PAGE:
Fed Chair Janet Yellen, the banking industry and its minions in Congress attacked this dividend cut, but it covered such a big chunk of the shortfall — in the Senate’s bill, it paid for one-third of it — that it appeared banks would lose their subsidy. But at the last minute, Republicans Randy Neugebauer of Texas and Bill Huizenga of Michigan devised a way to save it, by amending the bill to instead liquidate something called the Federal Reserve capital surplus account.
That’s essentially the Federal Reserve’s reserve fund, used to absorb temporary losses when the central bank adds to its balance sheet. Without a loss buffer, the Fed could show losses on its balance sheet, prompting cries of insolvency from Tea Party types. This could nudge the Fed to undesirably focus on making money to cool the political heat instead of doing what’s best for the economy. It’s a stealthy way to undermine the central bank.
It’s also a massive budgetary gimmick. The Fed already remits earnings from its balance sheet to the Treasury Department annually. This liquidation — with the Fed selling off interest-bearing assets — would reduce future earnings, just like cashing out your savings account eliminates future interest gained. But because Fed remittances aren’t on budget, it appears like it raises money. A 2002 Government Accountability Office report explains that reducing the capital surplus account creates phantom revenue for budget accounting, but would “not produce new resources for the federal government as a whole.”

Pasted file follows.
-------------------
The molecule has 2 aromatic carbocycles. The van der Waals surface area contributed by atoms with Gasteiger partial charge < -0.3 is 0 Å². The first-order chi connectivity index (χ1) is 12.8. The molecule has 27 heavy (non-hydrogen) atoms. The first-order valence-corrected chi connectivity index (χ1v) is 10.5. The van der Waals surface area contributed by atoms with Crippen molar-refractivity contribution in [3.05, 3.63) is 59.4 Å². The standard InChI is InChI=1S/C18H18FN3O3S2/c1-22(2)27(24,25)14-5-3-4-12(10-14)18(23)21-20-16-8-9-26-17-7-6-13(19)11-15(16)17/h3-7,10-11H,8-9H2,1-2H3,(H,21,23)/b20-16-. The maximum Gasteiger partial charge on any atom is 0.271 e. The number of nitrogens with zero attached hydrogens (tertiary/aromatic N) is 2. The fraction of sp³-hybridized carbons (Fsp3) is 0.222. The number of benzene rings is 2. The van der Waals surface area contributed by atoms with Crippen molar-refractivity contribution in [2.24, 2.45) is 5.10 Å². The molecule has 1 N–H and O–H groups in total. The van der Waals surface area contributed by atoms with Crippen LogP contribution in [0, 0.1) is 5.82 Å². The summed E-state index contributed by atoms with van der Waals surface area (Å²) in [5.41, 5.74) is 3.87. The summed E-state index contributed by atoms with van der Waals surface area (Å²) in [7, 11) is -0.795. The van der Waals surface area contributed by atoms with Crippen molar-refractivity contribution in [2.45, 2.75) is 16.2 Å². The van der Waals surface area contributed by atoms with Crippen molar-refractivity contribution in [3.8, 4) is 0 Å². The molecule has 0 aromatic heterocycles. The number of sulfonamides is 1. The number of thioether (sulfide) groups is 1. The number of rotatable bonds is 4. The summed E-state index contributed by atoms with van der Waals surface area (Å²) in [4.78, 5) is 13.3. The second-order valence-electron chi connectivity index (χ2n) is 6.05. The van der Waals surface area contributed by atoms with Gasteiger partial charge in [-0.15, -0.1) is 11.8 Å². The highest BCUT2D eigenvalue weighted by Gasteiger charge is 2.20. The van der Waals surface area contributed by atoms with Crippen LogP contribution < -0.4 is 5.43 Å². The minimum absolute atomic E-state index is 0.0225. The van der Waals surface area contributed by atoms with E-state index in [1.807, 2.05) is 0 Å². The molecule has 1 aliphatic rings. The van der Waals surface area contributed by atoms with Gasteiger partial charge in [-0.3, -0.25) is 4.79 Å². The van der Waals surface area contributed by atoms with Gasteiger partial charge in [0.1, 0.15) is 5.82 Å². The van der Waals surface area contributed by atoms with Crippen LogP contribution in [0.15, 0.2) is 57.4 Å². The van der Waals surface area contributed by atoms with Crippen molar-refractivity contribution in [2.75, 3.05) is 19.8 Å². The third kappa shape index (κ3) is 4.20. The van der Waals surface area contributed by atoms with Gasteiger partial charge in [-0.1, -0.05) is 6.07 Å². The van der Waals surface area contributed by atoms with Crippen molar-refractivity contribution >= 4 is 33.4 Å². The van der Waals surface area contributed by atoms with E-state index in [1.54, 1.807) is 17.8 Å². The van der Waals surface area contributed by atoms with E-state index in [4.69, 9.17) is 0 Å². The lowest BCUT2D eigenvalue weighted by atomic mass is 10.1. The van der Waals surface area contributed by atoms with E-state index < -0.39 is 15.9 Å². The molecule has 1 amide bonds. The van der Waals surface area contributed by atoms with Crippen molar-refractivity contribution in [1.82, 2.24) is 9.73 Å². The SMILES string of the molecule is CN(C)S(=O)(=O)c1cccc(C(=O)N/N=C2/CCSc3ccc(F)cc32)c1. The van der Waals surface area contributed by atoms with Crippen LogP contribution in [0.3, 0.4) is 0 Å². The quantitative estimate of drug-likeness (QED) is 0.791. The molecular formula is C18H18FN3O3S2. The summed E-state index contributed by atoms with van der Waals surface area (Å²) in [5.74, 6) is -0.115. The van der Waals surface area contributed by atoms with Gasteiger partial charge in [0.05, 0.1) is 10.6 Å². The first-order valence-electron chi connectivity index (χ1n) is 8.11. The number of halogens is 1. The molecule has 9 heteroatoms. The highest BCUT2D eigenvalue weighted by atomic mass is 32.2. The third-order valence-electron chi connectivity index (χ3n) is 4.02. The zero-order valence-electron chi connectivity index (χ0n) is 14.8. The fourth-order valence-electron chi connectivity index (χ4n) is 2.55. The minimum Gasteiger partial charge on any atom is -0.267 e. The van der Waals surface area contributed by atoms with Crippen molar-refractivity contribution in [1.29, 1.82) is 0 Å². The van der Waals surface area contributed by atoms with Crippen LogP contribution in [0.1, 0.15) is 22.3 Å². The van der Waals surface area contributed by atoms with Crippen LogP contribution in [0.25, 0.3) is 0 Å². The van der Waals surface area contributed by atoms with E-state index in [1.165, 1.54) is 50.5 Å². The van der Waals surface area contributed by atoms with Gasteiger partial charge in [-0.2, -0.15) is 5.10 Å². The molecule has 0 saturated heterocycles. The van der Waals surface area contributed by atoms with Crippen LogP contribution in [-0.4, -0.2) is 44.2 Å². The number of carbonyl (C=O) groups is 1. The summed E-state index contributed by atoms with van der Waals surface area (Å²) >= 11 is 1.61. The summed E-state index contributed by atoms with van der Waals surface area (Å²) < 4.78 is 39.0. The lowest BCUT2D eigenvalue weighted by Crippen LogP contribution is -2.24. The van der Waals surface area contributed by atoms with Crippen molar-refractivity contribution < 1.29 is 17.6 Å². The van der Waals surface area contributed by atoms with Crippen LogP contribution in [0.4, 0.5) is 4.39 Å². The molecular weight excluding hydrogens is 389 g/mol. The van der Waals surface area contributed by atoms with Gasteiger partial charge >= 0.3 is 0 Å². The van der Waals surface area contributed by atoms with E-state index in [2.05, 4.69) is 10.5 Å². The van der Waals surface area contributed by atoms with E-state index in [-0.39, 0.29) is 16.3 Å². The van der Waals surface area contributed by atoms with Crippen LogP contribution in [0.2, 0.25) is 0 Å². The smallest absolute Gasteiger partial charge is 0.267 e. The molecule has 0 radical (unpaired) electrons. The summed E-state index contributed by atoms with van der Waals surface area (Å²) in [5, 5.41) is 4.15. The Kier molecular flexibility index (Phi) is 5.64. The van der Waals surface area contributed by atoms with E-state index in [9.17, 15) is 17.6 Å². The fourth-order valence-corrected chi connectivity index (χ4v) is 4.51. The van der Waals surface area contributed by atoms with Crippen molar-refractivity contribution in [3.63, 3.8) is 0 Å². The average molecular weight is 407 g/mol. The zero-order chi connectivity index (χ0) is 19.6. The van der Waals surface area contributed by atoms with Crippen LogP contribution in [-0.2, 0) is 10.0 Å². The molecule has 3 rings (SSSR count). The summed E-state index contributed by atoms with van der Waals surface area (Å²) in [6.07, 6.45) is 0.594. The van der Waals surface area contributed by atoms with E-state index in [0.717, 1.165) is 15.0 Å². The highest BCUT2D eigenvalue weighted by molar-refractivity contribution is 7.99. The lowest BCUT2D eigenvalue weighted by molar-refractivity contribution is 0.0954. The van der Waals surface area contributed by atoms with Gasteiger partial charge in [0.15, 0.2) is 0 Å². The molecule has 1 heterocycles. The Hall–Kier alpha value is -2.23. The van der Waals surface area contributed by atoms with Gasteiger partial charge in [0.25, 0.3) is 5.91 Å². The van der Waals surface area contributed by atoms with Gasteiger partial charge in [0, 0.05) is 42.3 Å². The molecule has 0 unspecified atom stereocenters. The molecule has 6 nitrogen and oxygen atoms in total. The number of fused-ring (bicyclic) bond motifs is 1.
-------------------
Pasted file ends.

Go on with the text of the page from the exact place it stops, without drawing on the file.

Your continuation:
Liquidating the account does take away one of the Fed’s tools to conduct monetary policy. In fact, the main policy tool it has left to ensure a particular interest rate involves paying banks interest on their excess reserves, a payment that’s already at $6 billion a year and will subsequently grow higher as rates rise. So not only did the amendment protect one big bank subsidy, it facilitated the continuation of an even bigger one.
The financial industry’s main argument against the measures it didn’t like was that sources of funding unrelated to our roads shouldn’t be spent on the highway bill, but that’s exactly what Congress did with the Fed’s capital surplus account. I guess it’s okay as long as big banks benefit.
Mind you, the House didn’t touch the other revenue-raisers in the bill, including a preposterous provision to force the IRS to hire private debt collectors to go after back taxes, something that has lost money every time it’s been tried. Only two so-called “pay-fors” were replaced: the big bank subsidy, and a measure extending fees charged by Fannie Mae and Freddie Mac to guarantee mortgages. Banks hated that one as well, because they don’t want to pay out of their mortgage profits.